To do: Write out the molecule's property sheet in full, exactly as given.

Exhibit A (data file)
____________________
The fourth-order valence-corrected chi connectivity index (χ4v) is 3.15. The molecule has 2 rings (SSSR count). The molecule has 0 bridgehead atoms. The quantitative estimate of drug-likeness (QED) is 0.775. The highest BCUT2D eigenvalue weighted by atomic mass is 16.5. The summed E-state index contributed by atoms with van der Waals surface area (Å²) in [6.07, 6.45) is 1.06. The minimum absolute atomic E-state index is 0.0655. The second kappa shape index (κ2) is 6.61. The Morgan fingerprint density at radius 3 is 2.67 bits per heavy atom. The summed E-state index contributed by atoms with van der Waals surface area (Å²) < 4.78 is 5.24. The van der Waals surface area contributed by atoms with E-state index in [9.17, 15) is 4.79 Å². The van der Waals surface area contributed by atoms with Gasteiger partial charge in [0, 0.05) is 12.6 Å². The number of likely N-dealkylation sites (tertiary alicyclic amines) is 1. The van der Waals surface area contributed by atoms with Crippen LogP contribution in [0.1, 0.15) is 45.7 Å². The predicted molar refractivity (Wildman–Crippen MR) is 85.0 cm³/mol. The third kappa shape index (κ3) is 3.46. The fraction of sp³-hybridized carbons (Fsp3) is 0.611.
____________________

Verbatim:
The fourth-order valence-corrected chi connectivity index (χ4v) is 3.15. The molecule has 2 rings (SSSR count). The molecule has 0 bridgehead atoms. The quantitative estimate of drug-likeness (QED) is 0.775. The highest BCUT2D eigenvalue weighted by atomic mass is 16.5. The summed E-state index contributed by atoms with van der Waals surface area (Å²) in [6.07, 6.45) is 1.06. The minimum absolute atomic E-state index is 0.0655. The second kappa shape index (κ2) is 6.61. The Morgan fingerprint density at radius 3 is 2.67 bits per heavy atom. The summed E-state index contributed by atoms with van der Waals surface area (Å²) < 4.78 is 5.24. The van der Waals surface area contributed by atoms with E-state index in [9.17, 15) is 4.79 Å². The van der Waals surface area contributed by atoms with Gasteiger partial charge in [0, 0.05) is 12.6 Å². The number of likely N-dealkylation sites (tertiary alicyclic amines) is 1. The van der Waals surface area contributed by atoms with Crippen LogP contribution in [0.1, 0.15) is 45.7 Å². The predicted molar refractivity (Wildman–Crippen MR) is 85.0 cm³/mol. The third kappa shape index (κ3) is 3.46. The fraction of sp³-hybridized carbons (Fsp3) is 0.611.